This week, two anonymous sources told Reuters that the Environmental Protection Agency (EPA) is considering revising biofuel quotas downward after years of underperformance from the biofuel industry.
Biofuel, which is predominantly made from corn in the US, is a political minefield in the Trump Administration.
On the one hand, biofuel processors have enjoyed years of subsidies from the US federal government. The EPA mandates that oil refiners must mix a certain amount of biofuel into their gas and diesel before it is sold in the US, reasoning that cutting oil with biofuel reduces the carbon footprint of fossil fuel use. The quota also helps politicians curry favor with heavy corn-producing midwest states like Iowa, Nebraska, and Indiana, which supported Trump in the most recent presidential elections.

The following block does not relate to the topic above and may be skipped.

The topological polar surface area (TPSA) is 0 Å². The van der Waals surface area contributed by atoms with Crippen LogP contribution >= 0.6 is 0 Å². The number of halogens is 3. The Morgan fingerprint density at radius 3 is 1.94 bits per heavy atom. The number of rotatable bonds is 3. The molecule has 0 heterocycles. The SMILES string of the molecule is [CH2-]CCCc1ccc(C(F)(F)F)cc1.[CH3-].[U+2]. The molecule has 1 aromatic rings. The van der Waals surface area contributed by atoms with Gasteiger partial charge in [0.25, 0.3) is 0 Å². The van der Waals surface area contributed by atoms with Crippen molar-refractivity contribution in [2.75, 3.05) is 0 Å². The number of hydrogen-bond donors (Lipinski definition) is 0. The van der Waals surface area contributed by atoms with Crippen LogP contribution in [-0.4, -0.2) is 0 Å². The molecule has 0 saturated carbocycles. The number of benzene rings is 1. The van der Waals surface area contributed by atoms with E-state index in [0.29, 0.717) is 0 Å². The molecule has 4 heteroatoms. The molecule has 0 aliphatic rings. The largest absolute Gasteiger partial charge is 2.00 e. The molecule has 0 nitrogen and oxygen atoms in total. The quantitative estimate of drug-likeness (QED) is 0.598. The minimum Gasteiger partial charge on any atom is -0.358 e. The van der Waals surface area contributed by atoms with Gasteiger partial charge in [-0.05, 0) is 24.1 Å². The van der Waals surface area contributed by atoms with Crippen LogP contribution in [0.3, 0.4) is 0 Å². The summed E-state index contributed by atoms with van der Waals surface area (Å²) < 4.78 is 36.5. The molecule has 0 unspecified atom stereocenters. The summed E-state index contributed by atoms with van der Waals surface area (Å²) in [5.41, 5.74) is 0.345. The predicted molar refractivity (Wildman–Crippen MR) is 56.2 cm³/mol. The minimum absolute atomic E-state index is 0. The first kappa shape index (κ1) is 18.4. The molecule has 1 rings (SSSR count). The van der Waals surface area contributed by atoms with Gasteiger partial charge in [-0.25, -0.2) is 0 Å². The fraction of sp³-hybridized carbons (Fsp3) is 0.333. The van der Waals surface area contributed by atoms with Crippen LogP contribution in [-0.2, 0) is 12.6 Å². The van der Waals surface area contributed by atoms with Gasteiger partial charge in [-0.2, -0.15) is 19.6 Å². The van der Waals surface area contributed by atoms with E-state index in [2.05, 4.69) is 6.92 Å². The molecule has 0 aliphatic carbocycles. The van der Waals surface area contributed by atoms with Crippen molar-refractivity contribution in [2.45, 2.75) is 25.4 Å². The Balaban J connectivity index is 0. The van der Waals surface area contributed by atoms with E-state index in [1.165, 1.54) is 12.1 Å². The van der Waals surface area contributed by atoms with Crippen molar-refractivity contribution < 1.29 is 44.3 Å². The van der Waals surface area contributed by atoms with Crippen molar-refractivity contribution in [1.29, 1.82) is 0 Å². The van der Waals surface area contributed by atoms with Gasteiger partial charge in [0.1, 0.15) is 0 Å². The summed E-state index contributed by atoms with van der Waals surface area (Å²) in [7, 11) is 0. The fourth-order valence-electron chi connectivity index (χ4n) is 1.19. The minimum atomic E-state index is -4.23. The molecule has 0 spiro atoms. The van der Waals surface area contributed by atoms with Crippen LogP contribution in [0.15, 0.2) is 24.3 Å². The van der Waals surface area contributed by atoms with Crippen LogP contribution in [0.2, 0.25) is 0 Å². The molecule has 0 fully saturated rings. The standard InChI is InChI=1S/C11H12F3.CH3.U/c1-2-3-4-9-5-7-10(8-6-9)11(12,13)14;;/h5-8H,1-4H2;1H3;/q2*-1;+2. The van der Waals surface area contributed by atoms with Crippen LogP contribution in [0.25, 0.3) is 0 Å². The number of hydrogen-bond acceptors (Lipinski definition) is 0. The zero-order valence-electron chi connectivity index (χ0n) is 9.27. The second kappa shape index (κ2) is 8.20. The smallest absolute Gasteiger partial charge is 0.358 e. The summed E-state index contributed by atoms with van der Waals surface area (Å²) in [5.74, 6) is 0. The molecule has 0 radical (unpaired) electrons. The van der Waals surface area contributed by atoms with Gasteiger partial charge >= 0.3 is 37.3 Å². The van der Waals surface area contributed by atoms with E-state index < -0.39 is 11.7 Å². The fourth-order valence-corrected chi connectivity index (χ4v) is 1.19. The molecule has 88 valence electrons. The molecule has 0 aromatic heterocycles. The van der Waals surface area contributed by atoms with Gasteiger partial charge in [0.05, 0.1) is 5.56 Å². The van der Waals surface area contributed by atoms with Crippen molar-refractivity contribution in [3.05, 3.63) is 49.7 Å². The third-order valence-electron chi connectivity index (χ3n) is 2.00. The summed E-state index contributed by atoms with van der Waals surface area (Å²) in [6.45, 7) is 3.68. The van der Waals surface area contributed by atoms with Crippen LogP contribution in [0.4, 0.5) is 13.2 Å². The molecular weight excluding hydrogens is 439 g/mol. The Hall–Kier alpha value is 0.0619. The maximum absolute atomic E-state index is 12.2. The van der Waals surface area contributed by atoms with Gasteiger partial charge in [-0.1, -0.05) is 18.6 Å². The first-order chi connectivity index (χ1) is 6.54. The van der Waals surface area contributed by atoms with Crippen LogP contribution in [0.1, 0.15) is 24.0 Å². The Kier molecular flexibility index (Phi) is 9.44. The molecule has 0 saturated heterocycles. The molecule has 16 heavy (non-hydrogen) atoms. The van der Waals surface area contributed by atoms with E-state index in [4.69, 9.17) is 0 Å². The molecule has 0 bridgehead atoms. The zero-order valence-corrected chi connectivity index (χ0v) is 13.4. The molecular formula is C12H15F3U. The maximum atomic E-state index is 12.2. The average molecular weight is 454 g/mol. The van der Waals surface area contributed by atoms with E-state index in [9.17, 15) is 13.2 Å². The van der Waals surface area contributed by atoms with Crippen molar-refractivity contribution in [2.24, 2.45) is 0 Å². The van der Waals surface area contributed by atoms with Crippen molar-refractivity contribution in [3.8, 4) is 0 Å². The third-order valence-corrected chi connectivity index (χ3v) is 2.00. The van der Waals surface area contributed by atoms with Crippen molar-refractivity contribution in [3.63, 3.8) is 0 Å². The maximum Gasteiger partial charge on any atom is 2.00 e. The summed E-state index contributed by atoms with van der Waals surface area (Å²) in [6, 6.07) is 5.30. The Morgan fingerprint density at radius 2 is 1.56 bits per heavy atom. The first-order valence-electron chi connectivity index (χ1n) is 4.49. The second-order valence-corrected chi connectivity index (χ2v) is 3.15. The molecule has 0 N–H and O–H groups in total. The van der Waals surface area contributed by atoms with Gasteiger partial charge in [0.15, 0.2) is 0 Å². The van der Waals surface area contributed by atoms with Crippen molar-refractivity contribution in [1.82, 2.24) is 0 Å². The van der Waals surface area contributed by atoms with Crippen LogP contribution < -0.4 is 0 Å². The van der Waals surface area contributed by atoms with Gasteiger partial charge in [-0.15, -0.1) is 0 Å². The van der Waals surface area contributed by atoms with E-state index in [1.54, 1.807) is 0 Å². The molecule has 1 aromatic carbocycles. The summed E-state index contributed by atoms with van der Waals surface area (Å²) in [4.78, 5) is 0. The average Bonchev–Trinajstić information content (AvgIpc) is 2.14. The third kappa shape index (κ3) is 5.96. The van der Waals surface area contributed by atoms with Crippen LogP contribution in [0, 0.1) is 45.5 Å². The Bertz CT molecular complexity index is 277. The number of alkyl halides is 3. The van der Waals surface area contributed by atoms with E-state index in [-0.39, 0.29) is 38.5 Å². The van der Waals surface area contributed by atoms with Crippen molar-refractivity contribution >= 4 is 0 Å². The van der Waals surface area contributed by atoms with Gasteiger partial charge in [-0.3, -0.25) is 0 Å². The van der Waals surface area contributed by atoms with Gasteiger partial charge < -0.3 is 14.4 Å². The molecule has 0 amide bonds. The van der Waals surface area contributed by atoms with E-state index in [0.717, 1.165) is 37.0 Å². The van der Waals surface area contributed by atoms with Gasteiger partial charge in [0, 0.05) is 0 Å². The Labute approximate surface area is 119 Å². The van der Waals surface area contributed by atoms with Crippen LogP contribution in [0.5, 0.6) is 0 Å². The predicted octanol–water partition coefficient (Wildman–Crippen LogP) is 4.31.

On the other hand oil refiners, another bastion of support for the Trump Administration, oppose having to blend ethanol into their product, arguing that it costs too much to buy ethanol or biofuel credits to come into compliance with federal rules.
In 2007, the US set progressively more ambitious biofuel targets in for oil refiners out to 2022. The Trump Administration tried to revise the targets in favor of oil refiners in 2017, but met staunch opposition and later said it wouldn’t cut biofuel quotas.
Now, Reuters says that the EPA will move to reduce the biofuel targets for 2020, 2021, and 2022. “An EPA official confirmed the agency is working with stakeholders on a reset proposal, and aimed to finalize its plan by November 2019,” Reuters wrote.